His study is based on cognitive behavior therapy and is our contemporary study he found that cognitive behavior therapy alone combined with an imagery treatment was successful in treating depressive disorder of a woman named carol

Cognitive treatment for depressive disorder

Why is the study ethical?

It has no side effects, so can be regarded more ethical than the drug treatment

Cognitive treatment for depressive disorder

What belief is cognitive behavior therapy based on and why might this idea cause a relapse?

It is based on the belief that depressive disorder is caused by faulty thinking, which might be a result of depressive disorder not a cause, when depressive disorder is removed so is negative thoughts, shows that removing cause may not remove the cause, resulting in a relapse

Cognitive treatment for depressive disorder

What are some ethical implications for the treatment? (w)

It essentially blames the person for their disorder as it is their thoughts that cause it, ethical implication based on how it makes the patient feel

Cognitive treatment for depressive disorder

What type of data is normally gathered to study the treatment?

Self report

Cognitive treatment for depressive disorder

Why is the data gathered to study this treatment unreliable and in valid?

Self report may try to please the clinician and say treatment is working also may depend on mood which will change day to day social desirability

Cognitive treatment for depressive disorder

What did chan et al find? (w)

That drug therapy could be useful as an addition to cognitive behavior therapy and a combination was more effective than cognitive behavior therapy on its own

Cognitive treatment for depressive disorder

Williams contemporary (icbt and cbm)

What was the aim of the study?

Find out if combined treatment of cognitive biased modification immediately followed by icbt would be effective in treating depressive disorder

Where were participants recruited from?

Applied research unit for anxiety and depressive disorder in Sydney online screenings

How many applied through online screenings?

232

What happened to successful applicants?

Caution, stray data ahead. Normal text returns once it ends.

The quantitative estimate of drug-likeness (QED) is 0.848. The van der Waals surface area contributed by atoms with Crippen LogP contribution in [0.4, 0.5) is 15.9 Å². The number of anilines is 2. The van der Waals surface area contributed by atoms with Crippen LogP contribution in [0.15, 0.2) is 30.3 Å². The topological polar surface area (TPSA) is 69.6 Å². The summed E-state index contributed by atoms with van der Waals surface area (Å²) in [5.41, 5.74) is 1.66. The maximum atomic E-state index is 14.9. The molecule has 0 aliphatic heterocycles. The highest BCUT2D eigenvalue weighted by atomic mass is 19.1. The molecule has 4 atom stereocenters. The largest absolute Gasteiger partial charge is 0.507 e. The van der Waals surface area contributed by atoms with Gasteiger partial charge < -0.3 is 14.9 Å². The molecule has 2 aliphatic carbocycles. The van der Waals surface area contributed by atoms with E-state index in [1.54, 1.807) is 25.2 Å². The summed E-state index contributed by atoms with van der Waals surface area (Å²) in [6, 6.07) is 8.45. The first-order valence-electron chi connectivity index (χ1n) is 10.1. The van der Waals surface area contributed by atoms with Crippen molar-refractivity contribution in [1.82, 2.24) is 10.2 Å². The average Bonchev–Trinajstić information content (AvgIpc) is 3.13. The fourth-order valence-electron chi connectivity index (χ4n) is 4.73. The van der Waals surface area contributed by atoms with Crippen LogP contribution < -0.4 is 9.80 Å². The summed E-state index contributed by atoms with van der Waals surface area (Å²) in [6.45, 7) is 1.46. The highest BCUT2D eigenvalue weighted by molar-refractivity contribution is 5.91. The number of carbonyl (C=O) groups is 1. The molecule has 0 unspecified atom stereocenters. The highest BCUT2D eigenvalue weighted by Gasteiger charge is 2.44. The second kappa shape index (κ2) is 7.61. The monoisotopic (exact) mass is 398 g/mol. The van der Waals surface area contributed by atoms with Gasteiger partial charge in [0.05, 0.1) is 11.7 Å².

They were rang for a diagnostic interview using the mini

What is the mini?

Multi international neuropsychiatric interview

Why were participants excluded?

No internet access, drug abuse and suicidal idealization

How many participants met all inclusion criteria and what disorder did they have?

69 and major depressive disorder

How many were in the intervention group at the start and then the finish?

38 and 20

How many were in the control group at the start and finish?

31 and 22

Who many participants were in the baseline questionnaires in both groups?

I-35 c-28

How long was the treatment?

11 weeks

How long was the cbm?

One week

How long was the icbt?

Ten weeks

What was the criteria for participants?

Had to have major depressive disorder no history of psychotic mental illness

What age did participants have to be between?

18-65

What was depressive disorder severity measured by?

-beck depressive disorder inventory 2nd edition -phq-9

What were the primary outcome measures?

Severity of depressive disorder distress interpretation bias

What is the phq-9?

Nine item depressive disorder scale of patient health questionnaire

A recent survey suggested that patients and attendants in the hospitals face difficulties finding places due to the complexity of the building structure and the hustle adding to their distress. You have opted to conduct a study at your hospital to evaluate whether colored hospital map for healthcare staff to guide patients would help them. What would you measure the reduction in distress with?